Give children the opportunity to be independent as early as possible. Most moms said this came from necessity, because older children or house jobs need to be attended, and the younger ones have to figure out how to do things on their own or wait. Author Vicki Hoefle wrote a great book, called Duct Tape Parenting, where she explains how to coach your children to help themselves, so parents can use their time to rest or do what needs getting done.
6. "Organic" can sometimes mean “with dirt on it.”
One mom put it best, “Clean is relative. As long as I keep my sanity, and I can find everything, I don’t really care how clean my house is. I also don’t care what my mother-in-law thinks about how clean my house is.” A mom said this, while sitting for tea, while her four children screamed happily in a different area of the house.
At an indoor sport field, while I was ridiculously trying to get my guys not to touch the ground with their bare socks, lifting them (they are heavy!) over one pair of shoes into the other, for fear the little rubber turf bits everywhere would get on them, I spotted a mother of four. Guess what she was doing? Her toddler dropped a cookie on this same rubber-ball-infested surface and watched as he stared at it, then picked it up, popping it straight into his mouth. I gasped. She shrugged, saying, “Those things will just come out the other end, right?” Then she laughed, sat back, and had a sip of her coffee.
7. Create systems and trust them.
Routines reduce battles, so it wasn’t a surprise to discover that moms of many kiddos use really good systems to handle mornings, bedtimes, and getting out the door. A mother of eight children wrote an awesome book, called From Frazzled to Focused, about how she (an organizational expert) creates space for rest and fun, and manages her big family effectively. One of her awesome suggestions is to create an “away place” for everything, and say, “Don’t put it down, put it away.” This is a great book to read to help understand systems and how they can help any family thrive. Here are my suggestions for an effective morning routine that reduces battles.
I continually post free parenting help and resources on my facebook page. I also ask questions there to be able to help everyone better, so please do pop over and share your thoughts. Have you learned something that would help other parents?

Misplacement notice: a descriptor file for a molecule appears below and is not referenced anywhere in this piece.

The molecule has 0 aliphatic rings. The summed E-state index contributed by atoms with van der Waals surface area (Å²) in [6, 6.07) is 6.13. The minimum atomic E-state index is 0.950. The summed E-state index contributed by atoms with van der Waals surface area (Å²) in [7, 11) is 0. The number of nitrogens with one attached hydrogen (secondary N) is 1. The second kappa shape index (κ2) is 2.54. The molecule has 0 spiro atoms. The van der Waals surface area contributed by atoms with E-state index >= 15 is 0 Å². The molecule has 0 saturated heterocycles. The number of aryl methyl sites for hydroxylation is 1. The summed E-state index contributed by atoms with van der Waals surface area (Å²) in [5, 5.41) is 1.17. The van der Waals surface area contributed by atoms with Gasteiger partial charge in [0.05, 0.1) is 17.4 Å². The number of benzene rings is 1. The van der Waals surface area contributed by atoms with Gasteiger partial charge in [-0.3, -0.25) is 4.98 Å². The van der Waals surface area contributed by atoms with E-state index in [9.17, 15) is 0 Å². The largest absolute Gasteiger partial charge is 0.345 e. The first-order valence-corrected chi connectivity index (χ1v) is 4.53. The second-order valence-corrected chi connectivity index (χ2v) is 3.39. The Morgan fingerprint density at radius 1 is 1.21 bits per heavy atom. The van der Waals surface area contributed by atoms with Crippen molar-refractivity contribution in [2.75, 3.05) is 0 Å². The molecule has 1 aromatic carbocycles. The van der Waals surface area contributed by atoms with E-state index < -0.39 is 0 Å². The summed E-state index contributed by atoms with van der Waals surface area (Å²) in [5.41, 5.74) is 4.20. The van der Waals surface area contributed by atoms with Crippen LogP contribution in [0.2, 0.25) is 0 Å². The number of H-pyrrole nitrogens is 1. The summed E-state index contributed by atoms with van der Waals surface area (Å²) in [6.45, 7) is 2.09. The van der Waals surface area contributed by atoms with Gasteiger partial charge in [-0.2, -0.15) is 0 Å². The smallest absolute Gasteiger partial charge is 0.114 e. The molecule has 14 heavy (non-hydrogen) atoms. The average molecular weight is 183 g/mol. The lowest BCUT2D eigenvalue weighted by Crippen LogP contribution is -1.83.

Here are some of the quotes from my page that resonated the most with readers:
“I think we are calm because we are at peace with organized chaos. I know that someone always needs something, but they have to learn to take turns. There are just too many! And they know it too because I tell them ‘I will help you in a little while, I am helping so-and-so now.’ My kids are little 7, 4, 2, 1 and I just say the same key phrases like ‘we are team lets work together’, ‘we have to take turns’, ‘everyone is important not just you dear.’ I think even though they are small they accept it—I can't be the perfect soccer mom who does Pinterest projects and has a spotless house! Moms of 4 kids and more know its just not all gonna get done. So we let go of the guilt and give it to God.” –Trisha C.
“Embrace chaos and the absurd, be loose, go with the flow, accept that things will only go the right way about 30% of the time. Remember that they are kids and not small adults and set your expectations knowing that, and love that you are a travelling circus. That's what has kept me from losing it.” –Emily E.C.
“Kids in larger families tend to learn a couple things early on. They learn to wait, and they learn to do for themselves. And as the parent, I learn to overlook a lot, and that the calmer I am in dealing with them, they calmer they are in dealing with me. And I think parents of larger families just have a higher tolerance for noise and chaos.” –Dianne L.G.
“Keep calm and move on. The only person's emotions I need to regulate are mine. If I keep my cool, stay respectful, show enjoyment for whatever it is we are doing, they will too. Foster friendships between them, teach them empathy for one another, respect their individuality. And laugh. Oh goodness, always laugh." -Mom of 11-, 9-, 7- and 4-year-old, Louise G